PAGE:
|Procyon lotor - A pest? Me?|
There are three species of Raccoon in the Catalogue of Life (CoL). The most common one, Procyon lotor (Linnaeus, 1758), peering out of the photo, is often regarded as a pest due to its infiltration of urban areas and other unexpected habitats. This particular one was found inhabiting a Thuja shrub in a back garden in downtown Vancouver. Its range is large, distributed throughout North America in addition to some countries in Europe and Asia as a result of its introduction in the mid-20th century.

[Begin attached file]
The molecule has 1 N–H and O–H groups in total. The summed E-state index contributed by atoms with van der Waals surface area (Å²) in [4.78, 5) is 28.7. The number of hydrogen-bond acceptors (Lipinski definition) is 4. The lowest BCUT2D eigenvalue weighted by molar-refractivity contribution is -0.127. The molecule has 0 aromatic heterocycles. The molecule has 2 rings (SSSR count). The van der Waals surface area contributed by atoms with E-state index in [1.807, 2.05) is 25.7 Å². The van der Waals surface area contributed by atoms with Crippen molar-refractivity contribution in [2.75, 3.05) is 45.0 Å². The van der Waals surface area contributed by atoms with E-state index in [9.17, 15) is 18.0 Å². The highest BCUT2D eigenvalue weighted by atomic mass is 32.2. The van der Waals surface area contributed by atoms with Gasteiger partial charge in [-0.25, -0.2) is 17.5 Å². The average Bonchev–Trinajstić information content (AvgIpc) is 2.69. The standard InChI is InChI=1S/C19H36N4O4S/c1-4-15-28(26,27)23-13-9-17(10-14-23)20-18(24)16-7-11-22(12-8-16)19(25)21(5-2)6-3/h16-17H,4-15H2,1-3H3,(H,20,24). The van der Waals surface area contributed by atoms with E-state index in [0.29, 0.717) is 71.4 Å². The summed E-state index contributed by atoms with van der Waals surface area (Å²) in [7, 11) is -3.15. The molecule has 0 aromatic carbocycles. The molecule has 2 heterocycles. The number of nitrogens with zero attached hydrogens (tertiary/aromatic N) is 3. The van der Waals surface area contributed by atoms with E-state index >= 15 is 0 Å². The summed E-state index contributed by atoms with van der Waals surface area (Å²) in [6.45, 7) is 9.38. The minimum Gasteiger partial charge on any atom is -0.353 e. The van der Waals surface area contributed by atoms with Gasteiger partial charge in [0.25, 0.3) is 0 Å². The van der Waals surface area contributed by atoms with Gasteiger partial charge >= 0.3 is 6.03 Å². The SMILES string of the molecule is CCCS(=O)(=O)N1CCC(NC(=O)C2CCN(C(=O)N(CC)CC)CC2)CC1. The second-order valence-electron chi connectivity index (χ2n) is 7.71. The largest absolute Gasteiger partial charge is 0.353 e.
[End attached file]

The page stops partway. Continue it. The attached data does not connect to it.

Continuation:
However, they are not all so common as one of the three species - Procyon pygmaeus Merriam, 1901 is listed in the IUCN Redlist as Critically Endangered. The Cozumel Raccoon, as the name suggests, is only found on the paradisaical island of Cozumel off the East coast of Mexico. Although significantly smaller than the common one (it is often referred to as the Pygmy Raccoon hence pygmaeus) and with a slightly different shaped snout, its overall appearance is similar. Its already small population is declining, with mature individuals thought to be less that 250, which along with its limited geographic range make it the subject of conservation action. Threats to the species have been identified as the impact of natural disasters particularly hurricanes, increasing tourism and alien invasive species such as the Boa constrictor. The IUCN redlist is the world's most comprehensive inventory of the global conservation status of biological species. It is also a global partner in the i4Life project which is currently responsible for developing the Catalogue of Life. The IUCN Redlist links to the CoL using the CoL webservice allowing their users to get information on a species name they have searched for that is not in IUCN but is in CoL. The fundamental importance of that is that the user is reassured they have searched for a real species with a recognised spelling and is not tempted to try other spellings or to just give up their search.